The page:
Not the people that form the institution. Not the people it serves. Not its mission. The institution itself matters. We must do whatever we can to save the institution. Perhaps it is part of the self-perpetuating tendency of all groups, but spend any time in corporate America and you are bound to hear the argument that the institution must take (fill in the blank) action in order for its existence to continue. Our focus naturally moves away from the mission of the organization and it moves away from the people who collectively form it and run it, and we establish the institution itself as an idol to be worshipped. Although the CEO of General Motors never actually said “What is good for General Motors, is good for America,” still the mentality that what is good for the institution MUST be good for the people has a very firm grip on American corporate culture.

 

This may seem like a mere philosophical argument, but it has some painful real world consequences. In 2002, when the sexual abuse scandal involving the Roman Catholic Archdiocese of Boston erupted in the media, the most damning information, and that for which most people were rightfully outraged, was not the simple fact that a few priests had committed horrible crimes, it was the manner in which the crimes had been perpetuated by the institution’s desire to protect itself from scandal. In short, the institutional church perpetuated a system which harmed its most vulnerable members, purely out of a desire to protect itself from negative publicity. This is, of course, an extreme example of how worshipping the corporation or the institution itself can be devastating and harmful to the relationships of the people within the institution.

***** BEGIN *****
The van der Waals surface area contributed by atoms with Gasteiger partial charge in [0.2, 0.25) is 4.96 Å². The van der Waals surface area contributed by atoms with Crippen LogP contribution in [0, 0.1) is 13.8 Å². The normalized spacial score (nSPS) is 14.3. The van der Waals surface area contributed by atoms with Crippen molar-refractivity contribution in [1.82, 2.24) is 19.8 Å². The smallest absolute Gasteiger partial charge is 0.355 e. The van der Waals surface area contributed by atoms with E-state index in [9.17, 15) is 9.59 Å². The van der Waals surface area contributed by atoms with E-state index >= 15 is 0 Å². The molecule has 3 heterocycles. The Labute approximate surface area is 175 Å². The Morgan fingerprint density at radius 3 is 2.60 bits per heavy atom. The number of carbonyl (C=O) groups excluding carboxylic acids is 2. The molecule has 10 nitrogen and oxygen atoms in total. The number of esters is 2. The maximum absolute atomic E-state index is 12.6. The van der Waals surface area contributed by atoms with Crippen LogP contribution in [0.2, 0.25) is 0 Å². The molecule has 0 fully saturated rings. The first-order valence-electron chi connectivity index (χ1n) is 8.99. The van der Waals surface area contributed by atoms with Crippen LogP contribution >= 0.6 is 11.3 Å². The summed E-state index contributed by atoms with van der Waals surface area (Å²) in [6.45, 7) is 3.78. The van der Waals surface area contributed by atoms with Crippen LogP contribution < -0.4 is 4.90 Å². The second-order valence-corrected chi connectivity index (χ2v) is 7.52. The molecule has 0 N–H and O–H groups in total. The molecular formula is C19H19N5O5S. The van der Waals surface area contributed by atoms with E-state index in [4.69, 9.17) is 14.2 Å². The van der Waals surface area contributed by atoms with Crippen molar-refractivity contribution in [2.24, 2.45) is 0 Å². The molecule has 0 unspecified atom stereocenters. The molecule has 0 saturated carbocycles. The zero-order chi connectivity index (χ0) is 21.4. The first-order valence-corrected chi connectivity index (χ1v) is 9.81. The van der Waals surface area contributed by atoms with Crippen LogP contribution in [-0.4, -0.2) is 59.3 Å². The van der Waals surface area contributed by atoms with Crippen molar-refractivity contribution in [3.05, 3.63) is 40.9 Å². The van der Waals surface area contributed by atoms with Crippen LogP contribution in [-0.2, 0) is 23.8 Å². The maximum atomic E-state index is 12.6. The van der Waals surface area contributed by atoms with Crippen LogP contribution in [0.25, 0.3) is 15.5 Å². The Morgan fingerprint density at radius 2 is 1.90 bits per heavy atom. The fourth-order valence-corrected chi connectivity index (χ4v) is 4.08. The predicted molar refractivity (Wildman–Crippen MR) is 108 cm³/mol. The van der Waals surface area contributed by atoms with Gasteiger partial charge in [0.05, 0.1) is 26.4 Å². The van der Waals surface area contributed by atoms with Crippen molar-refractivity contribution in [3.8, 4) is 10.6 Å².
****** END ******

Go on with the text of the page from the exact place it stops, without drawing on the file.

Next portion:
There are plenty of examples within our own denomination as well. The Episcopal Church always seems to be looking for the newest way to save itself. Whether it is the “Task Force for Reimagining the Episcopal Church” or with the latest legal battle being fought on whatever front, the concern always seems to drift more toward the preservation of the institution than the preservation of the relationships involved. Any institution is only as strong as the relationships between the individuals who make it up. The institution itself is not a real thing, but the relationships are. When the relationships are broken, regardless of who is right or wrong, the institution is going to falter, and perhaps even fail. If we think that we can save an institution without saving the relationships that make it possible, we make a fatal error.